The following was shared in worship on June 24, 2018, by Elder Billie Sutter. More information about the business and work of GA can be found online here: https://ga-pcusa.org/general-assembly-news/ and as reported by the Presbyterian Outlook (https://pres-outlook.org/).
Good Morning…I’m here to share with you some of what happened last week during PCUSA’s General Assembly. It’s that every two-year gathering that’s part family reunion, part business meeting, part educational experience and most times a truly exhausting, yet spiritually uplifting event. You’ll find an insert in your bulletin that reports some of the work GA did on your behalf.
In worship last Sunday Elizabeth shared with you some of the basics about GA: 170 presbyteries elect equal numbers of Elder and Clergy commissioners to come together…this year in St. Louis…along with Young Adult, Theological Student, Mission, and Ecumenical Advisory Delegates to collectively worship, make decisions about what ministry the church will support…how the church will do that work, listen to various reports and wrestle with thorny theological and sometimes gut wrenching social justice decisions. Along the way national level officers are elected, installed and begin their work; mission co-workers are commissioned to their ministry stations in far flung parts of the world; old friends reunite; new friends are made; and Commissioners learn more about the issues of their particular committee’s work than they ever thought necessary.
One Commissioner – Jacque Cummings from the Presbytery of South Louisiana, who served on Committee 8, Environmental Issues – said she knew God has a sense of humor, but GA definitely proved it to her. She had thought she’d have some input into the choice of the committee she’d serve, where she would consider resolutions and overtures; however, she discovered that some PCUSA designed computer algorithm assigned Commissioners to Committees according to Commissioner status, geography, age, ethnicity, gender, etc. She quickly became immersed in issues of fossil fuels, climate change and how her decisions on directing denominational investments would impact the lives of Presbyterians for years to come. She agreed that this committee would never have been her first choice, but God obviously knew she needed to be there – to listen, to learn, to pray for discernment and to share what she knew as part of a family filled with chemical and petroleum plant workers. Committee 8 proved to be the most lengthy committee report presented on the plenary floor, when Commissioners returned from committee work to debate and make decisions regarding committee recommendations. The Assembly spent over 4 hours with this report – not counting the time for worship and lunch – before returning to finalize actions. This Committee’s work pointed definitively to the obvious differences in how our denomination thinks we should handle environmental issues. It was a difficult, soul searching conversation ….one that is on-going.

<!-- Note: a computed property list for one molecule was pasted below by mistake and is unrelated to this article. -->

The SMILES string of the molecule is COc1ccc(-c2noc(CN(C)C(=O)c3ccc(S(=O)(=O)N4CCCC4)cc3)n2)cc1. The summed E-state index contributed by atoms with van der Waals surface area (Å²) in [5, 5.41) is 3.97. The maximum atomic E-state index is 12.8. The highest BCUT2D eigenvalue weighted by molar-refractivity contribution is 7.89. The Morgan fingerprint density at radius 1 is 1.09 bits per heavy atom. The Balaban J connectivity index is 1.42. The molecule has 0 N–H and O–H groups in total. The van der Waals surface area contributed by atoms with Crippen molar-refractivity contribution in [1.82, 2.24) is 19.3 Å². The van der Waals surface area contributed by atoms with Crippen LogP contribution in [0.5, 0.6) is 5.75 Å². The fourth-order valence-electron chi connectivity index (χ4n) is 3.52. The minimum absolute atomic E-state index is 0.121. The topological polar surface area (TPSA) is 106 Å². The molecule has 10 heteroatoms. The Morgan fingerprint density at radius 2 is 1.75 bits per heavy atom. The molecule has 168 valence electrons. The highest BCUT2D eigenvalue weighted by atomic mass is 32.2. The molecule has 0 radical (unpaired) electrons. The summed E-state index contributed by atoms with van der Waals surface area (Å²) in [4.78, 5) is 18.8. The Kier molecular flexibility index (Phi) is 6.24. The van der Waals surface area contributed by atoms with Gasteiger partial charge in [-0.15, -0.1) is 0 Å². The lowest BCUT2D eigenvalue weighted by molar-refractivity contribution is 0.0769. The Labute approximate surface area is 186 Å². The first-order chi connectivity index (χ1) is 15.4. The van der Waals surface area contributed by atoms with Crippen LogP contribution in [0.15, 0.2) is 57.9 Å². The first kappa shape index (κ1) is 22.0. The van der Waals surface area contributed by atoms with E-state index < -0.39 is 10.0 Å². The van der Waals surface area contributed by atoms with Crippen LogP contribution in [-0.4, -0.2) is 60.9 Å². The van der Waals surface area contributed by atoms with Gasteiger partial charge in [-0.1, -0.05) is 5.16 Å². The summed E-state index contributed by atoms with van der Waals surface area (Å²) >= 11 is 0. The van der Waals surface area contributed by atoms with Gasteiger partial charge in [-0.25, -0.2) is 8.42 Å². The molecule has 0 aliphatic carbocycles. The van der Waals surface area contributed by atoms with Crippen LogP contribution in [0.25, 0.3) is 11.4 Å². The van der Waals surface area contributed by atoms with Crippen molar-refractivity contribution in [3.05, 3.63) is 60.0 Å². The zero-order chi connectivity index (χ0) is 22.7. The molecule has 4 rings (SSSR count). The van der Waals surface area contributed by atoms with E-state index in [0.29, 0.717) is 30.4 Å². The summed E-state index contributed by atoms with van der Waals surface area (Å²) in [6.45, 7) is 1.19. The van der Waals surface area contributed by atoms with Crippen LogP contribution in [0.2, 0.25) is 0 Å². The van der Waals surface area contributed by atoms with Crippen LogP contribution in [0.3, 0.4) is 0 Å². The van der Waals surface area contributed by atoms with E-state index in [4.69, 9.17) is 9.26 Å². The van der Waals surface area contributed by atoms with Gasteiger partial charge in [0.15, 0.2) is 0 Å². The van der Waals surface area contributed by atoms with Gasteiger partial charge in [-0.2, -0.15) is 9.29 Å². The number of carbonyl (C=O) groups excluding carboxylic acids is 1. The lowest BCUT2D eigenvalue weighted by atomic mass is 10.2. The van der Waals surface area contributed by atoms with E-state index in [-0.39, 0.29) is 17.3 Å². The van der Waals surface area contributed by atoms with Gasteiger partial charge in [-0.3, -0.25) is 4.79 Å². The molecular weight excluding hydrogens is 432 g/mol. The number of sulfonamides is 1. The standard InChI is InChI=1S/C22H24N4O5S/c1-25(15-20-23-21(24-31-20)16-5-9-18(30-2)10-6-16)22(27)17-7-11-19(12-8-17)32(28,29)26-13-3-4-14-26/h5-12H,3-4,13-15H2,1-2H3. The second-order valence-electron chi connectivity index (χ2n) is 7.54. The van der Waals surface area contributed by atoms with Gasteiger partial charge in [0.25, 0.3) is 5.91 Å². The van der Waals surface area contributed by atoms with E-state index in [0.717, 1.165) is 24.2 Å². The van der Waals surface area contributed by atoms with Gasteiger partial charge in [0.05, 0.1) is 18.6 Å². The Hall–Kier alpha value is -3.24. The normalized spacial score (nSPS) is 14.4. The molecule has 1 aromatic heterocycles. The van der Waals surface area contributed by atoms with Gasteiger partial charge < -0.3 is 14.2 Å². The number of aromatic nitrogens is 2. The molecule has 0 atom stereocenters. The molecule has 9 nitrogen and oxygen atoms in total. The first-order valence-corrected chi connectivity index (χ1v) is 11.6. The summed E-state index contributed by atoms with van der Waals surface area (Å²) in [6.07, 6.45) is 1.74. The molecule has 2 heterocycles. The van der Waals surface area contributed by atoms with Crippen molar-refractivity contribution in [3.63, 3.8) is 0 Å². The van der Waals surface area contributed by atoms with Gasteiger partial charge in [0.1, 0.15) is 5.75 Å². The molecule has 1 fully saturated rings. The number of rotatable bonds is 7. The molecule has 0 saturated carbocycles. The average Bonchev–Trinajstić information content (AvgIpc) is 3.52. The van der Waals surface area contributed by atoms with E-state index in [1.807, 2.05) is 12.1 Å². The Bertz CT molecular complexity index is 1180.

On Tuesday afternoon, putting their bodies and their money visibly into action, Commissioners and others, moved by the hundreds through the sweltering streets of St Louis from the Convention Center to the City Justice Center a mile away to deliver $47,200. This money, collected in the opening worship service and online, was offered to bail out people charged with non-violent crimes who are incarcerated because they cannot make the required cash bail. “Nationwide, 62 percent of people in jail are not serving time,” they’re waiting for their day in court. In this “Hands and Feet’ initiative, Presbyterians made their presence felt in St. Louis and around the country.